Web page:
Goto hell

Small and funny easter egg I found by accident today: stop using “adb shell” to access your device. You’re wasting precious keystrokes. Instead, you should be using “adb hell”. Yes, ‘adb hell’ works just as well as ‘adb shell’ – but it’s even more awesome. Go and try it!


PSA: OEM unlocks may result in wiped filesystems

So, I bricked my tablet. Turns out the bootloader couldn’t mount /data: after doing an oem unlock thingy, /data gets wiped and (this is the part the manual I was following didn’t warn me about) no filesys is created.

If this happens, go back to recovery mode, then adb shell and run ‘mount /data’. This will give you an error like “Can’t mount /dev/block/mmcblk0p23”. Write down the /dev/block id and run ‘mke2fs -t ext4 /dev/block/mmcblk0p30’. That should fix it.

In some systems you may be missing libext2_quota.so. If this happens, just look for libext2_quota.so in the interwebs, then adb push this file into /sbin.


VLCFreemote: no need to leave the couch

I’ve been quite prolific in my Github account recently, if I may say so myself. The latest of my open-source projects which I think is more or less ready to be “released to the world” is VlcFreemote, a remote control for VLC in Android. From its README file:

How many times have you been comfortably watching a movie from the couch only to find out you forgot the subtitles? How about being snugly tucked under a blanket, only to find out you need to brave the cold of winter just to add a new episode of your latest binge-watching series? Yeah, that can easily ruin your day.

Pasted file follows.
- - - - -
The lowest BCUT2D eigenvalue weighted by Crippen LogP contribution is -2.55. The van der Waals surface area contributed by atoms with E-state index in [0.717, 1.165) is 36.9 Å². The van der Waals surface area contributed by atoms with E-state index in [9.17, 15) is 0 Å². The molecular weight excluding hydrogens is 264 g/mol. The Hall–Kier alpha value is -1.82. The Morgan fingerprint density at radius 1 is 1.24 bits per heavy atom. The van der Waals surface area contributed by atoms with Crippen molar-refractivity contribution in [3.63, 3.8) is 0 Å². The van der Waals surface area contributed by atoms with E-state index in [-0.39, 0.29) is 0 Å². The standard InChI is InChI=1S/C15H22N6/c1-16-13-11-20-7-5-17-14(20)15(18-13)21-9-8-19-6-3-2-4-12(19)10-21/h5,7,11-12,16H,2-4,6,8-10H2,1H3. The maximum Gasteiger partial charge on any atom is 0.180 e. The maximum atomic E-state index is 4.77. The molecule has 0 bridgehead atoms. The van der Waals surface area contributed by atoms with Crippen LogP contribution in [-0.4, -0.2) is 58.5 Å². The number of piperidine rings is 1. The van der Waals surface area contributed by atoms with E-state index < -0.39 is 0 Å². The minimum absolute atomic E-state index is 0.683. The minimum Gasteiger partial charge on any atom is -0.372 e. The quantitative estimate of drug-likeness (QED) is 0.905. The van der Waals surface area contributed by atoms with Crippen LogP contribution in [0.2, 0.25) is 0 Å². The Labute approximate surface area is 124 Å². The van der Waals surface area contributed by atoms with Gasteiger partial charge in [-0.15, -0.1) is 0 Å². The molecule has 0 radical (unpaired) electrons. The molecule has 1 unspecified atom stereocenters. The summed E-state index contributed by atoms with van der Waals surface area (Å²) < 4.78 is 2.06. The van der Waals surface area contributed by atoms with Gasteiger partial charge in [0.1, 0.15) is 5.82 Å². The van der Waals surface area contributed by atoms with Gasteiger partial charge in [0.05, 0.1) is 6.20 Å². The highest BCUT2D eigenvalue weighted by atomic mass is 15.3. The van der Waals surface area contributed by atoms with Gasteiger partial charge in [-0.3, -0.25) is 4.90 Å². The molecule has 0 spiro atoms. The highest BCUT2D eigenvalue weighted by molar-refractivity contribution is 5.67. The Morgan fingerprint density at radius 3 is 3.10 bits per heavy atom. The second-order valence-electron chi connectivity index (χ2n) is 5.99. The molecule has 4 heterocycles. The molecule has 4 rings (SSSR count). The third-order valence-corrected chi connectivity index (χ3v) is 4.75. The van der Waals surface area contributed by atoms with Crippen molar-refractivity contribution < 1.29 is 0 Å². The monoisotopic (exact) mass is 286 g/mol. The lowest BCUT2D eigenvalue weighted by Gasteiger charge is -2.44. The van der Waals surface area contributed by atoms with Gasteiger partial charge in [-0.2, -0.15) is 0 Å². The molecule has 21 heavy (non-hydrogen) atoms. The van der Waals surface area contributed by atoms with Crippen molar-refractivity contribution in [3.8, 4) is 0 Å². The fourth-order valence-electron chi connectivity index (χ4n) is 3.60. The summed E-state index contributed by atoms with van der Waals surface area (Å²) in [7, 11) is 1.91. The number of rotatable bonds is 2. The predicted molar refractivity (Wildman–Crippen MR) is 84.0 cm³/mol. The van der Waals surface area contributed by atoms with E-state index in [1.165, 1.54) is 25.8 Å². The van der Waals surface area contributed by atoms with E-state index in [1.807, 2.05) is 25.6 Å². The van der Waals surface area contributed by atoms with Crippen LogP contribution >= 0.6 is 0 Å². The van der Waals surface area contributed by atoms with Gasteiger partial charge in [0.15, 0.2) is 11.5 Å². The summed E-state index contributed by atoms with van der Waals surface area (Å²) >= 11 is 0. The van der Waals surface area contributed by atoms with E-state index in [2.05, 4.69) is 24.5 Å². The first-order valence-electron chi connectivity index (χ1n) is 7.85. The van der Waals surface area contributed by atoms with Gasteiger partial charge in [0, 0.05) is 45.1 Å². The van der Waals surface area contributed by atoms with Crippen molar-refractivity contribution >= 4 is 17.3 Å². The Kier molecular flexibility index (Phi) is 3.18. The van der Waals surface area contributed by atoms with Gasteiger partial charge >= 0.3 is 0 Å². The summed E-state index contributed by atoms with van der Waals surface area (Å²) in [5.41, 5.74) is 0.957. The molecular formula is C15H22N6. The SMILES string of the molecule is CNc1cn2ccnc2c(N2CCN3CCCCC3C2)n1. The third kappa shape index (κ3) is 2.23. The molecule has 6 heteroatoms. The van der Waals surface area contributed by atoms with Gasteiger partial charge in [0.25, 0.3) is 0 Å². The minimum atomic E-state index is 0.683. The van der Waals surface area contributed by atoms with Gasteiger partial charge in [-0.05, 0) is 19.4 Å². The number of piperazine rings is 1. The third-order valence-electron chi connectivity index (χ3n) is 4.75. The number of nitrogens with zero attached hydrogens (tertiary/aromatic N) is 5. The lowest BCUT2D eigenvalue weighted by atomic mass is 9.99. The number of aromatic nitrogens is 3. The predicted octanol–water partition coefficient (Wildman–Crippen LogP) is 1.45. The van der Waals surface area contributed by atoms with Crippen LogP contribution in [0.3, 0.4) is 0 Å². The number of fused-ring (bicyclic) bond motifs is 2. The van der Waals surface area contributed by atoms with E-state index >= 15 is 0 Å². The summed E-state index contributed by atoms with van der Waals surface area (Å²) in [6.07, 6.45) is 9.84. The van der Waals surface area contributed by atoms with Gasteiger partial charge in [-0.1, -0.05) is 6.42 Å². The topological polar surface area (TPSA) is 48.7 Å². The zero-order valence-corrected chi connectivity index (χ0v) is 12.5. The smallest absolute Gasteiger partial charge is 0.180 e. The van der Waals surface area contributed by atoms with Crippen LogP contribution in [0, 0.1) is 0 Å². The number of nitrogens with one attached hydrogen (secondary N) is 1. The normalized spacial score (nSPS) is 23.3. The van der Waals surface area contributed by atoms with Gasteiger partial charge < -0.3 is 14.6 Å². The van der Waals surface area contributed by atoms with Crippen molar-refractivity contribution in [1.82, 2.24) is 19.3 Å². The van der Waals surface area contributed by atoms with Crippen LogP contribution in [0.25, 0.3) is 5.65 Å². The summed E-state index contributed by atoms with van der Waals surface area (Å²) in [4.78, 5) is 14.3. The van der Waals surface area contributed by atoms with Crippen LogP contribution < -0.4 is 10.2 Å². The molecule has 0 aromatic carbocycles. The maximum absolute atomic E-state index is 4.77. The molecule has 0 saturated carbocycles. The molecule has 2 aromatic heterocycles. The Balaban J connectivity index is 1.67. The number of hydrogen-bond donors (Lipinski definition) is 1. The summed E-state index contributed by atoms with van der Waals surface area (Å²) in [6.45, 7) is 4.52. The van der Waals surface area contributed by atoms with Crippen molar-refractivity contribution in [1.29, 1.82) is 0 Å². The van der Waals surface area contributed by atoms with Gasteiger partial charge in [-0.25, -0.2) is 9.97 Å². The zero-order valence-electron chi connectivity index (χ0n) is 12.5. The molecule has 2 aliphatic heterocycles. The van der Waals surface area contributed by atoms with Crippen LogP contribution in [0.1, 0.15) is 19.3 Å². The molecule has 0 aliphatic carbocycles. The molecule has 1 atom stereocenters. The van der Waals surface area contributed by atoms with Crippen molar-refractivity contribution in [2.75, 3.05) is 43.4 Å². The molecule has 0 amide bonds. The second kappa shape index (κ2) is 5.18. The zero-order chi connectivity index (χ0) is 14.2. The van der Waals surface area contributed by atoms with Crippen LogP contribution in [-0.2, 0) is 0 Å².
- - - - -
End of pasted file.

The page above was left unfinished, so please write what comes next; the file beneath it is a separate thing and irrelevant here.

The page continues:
Worry no more: with VlcFreemote you can now install a tiny Android app to control your VLC server.

FAQ:

  • Another VLC remote? Why?There are a few VLC remote controls out there. I think this is the only once that’s open source (not 100% sure). It has some nice extra features I haven’t found in other remote controls too: bookmarks, automagic movie-skip (jump forward by a percentage of the file length, much more useful than it sounds!) a compact layout and other small things probably not even worth mentioning. In the future, whenever I get some free time, I’d like to add the ability to start VLC automatically from SSH, a feature I would use a lot and I have seen nowhere else.
  • Why isn’t this in Google play?Mostly cause I’m lazy and cheap. Getting a Google Play account costs 10 dollars or so, and I’m too lazy and too cheap to get one. Want me to upload it to Google Play? Feel free to buy me a beer. If not you can just get the APK from Github, or download the source code and build it yourself.

Android studio and ndk-gdb to debug a native app

I don’t know how good Android Studio support for native apps is nowadays (it changes from week to week!). Up to a few months ago, Gradle, the build system used by AS, had poor support for native development. If you’re having problems, you may find it easier to workaround it completely when it comes to build and debug C/C++ applications.

To debug a native Android application, a binary called gdbserver and its associated gdb.setup must be included in the generated APK file. Including this into the APK can be very painful in Gradle, so here’s a workaround I found:

  1. Build your stuff the way you normally would (I’m assuming you know already how to build a native app, and if you don’t there are guides online that explain it much better than I could).